Museu de Arte Antiga

Tags:HistoryArtTourMuseum
Level:Medium

Mafalda and Rui take a guided tour at the Museu de Arte Antiga. Find out what they learned!

Comments:

  • At 00.14. The English should read “now be” not “be now”.to both be grammatically correct and sound natural.
    At 02.10 “how fun” is not correct. It should be “how much fun”.

    • I took the meaning of this sentence to be more like “We didn’t get to the best part yet. The best part is going to be (what happens) now, in the museum”. When the order is “now be”, to me, it changes the meaning slightly to imply that “The best part WAS located in a different place, but NOW it has changed and will be located in the museum.” Both ways sound a little odd, in my opinion at least, so sometimes we just go with what will get the meaning across. There should probably be a comma after “now” to make it more clear, though.

      As for the phrase “how fun”, you’re right. It’s more grammatically correct to say “how much fun” because “fun” is technically a noun. However, over time “fun” has started to be used colloquially as an adjective. Phrases like “how fun”, “so fun”, “fun party”, etc are quite common, but it’s possible that this is something much more common in the US compared to the UK.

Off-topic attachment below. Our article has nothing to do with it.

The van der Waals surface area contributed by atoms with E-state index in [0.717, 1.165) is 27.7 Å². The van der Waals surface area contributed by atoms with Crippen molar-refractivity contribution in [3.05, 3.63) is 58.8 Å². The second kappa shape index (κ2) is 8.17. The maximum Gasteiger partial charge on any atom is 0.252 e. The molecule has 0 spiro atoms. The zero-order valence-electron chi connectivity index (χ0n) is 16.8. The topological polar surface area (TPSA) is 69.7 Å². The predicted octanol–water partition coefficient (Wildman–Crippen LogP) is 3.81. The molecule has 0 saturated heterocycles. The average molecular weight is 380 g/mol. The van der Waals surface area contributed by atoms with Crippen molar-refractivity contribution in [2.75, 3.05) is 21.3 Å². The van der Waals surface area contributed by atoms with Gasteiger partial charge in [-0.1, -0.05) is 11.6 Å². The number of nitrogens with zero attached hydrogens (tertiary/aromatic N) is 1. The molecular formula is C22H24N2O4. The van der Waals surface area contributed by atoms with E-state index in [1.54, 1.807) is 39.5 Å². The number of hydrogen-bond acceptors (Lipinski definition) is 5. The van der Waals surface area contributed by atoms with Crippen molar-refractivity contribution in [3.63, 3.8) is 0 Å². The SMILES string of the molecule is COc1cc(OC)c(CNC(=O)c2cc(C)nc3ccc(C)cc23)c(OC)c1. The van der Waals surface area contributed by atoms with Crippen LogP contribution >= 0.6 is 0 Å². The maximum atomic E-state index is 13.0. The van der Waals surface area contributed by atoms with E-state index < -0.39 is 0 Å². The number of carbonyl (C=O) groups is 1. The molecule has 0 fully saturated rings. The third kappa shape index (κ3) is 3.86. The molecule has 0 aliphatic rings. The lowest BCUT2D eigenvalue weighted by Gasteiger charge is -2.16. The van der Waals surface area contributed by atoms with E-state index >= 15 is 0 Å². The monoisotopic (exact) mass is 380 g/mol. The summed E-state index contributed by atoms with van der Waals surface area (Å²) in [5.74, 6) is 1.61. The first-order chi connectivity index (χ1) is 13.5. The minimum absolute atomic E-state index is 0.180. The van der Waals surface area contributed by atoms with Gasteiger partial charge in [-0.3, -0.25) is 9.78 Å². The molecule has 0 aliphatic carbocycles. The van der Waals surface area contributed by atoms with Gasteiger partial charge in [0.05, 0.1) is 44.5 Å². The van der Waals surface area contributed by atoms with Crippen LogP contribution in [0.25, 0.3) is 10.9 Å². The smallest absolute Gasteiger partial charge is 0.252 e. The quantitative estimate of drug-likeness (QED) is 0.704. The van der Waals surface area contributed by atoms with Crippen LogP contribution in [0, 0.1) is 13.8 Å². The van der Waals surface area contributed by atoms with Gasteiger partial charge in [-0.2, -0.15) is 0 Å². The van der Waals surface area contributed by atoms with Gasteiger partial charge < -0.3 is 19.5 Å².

• I think a more natural idiomatic way to say it would be, The best is yet to come, in the museum.
    How fun sounds all wrong to a UK ear. “See what fun it was” sounds better, though vaguely reminiscent of
    old public school speak! Perhaps we would now say something like “well that was fun, wasn’t it?”

    • I agree, in English we would probably just word it a completely different way. These translations come off a little odd sometimes because we can’t perfectly match both the meaning and the structure of the sentence in Portuguese, while still sounding correct in English, so we do our best to find a balance. Thanks Mac and Peter! I made the change to “how much fun” for my friends across the pond, but there will be a delay before it shows up in the transcript. (Just keep in mind that in the Portuguese translation “divertido” is an adjective.)

  • 1.56 ……..agora fiquei com mais curiosidade
    Why is ficar in the past tense here? Would ‘agora fico com mais curiosidade’ be incorrect?

    • Olá, Siovan. “Agora fico…” is not incorrect, just not as idiomatic 🙂 For us, the most idiomatic options here would be “fiquei com mais curiosidade” or “estou com mais curiosidade”.

      Oddly enough, there is a logical reason for this! When something sparks our curiosity, by the time we talk about it, that shift has already happened and it already belongs to the past. Since ficar is a dynamic verb in these contexts and points to the change itself and not to the current state, it’s pushed to past tense. The verb estar, on the other hand, as a descriptor of current state, remains in the present tense.

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